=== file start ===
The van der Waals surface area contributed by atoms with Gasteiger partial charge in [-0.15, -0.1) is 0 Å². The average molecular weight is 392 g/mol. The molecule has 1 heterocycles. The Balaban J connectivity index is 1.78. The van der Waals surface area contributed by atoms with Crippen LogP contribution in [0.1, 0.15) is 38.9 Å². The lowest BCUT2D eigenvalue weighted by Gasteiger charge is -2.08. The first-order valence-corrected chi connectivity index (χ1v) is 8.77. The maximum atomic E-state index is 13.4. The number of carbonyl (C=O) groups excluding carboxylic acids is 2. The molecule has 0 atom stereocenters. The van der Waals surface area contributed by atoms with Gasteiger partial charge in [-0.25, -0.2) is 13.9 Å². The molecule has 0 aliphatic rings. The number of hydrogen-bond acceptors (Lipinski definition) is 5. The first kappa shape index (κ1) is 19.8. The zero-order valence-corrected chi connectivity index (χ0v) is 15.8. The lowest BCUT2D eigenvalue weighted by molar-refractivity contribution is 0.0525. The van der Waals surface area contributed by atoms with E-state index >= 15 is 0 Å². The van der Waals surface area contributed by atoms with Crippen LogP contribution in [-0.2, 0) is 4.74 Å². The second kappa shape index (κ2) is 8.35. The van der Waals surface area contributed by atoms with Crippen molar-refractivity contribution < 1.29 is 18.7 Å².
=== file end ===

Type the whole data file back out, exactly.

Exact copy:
The van der Waals surface area contributed by atoms with Gasteiger partial charge in [-0.15, -0.1) is 0 Å². The average molecular weight is 392 g/mol. The molecule has 1 heterocycles. The Balaban J connectivity index is 1.78. The van der Waals surface area contributed by atoms with Crippen LogP contribution in [0.1, 0.15) is 38.9 Å². The lowest BCUT2D eigenvalue weighted by Gasteiger charge is -2.08. The first-order valence-corrected chi connectivity index (χ1v) is 8.77. The maximum atomic E-state index is 13.4. The number of carbonyl (C=O) groups excluding carboxylic acids is 2. The molecule has 0 atom stereocenters. The van der Waals surface area contributed by atoms with Gasteiger partial charge in [-0.25, -0.2) is 13.9 Å². The molecule has 0 aliphatic rings. The number of hydrogen-bond acceptors (Lipinski definition) is 5. The first kappa shape index (κ1) is 19.8. The zero-order valence-corrected chi connectivity index (χ0v) is 15.8. The lowest BCUT2D eigenvalue weighted by molar-refractivity contribution is 0.0525. The van der Waals surface area contributed by atoms with E-state index >= 15 is 0 Å². The van der Waals surface area contributed by atoms with Crippen LogP contribution in [-0.2, 0) is 4.74 Å². The second kappa shape index (κ2) is 8.35. The van der Waals surface area contributed by atoms with Crippen molar-refractivity contribution < 1.29 is 18.7 Å².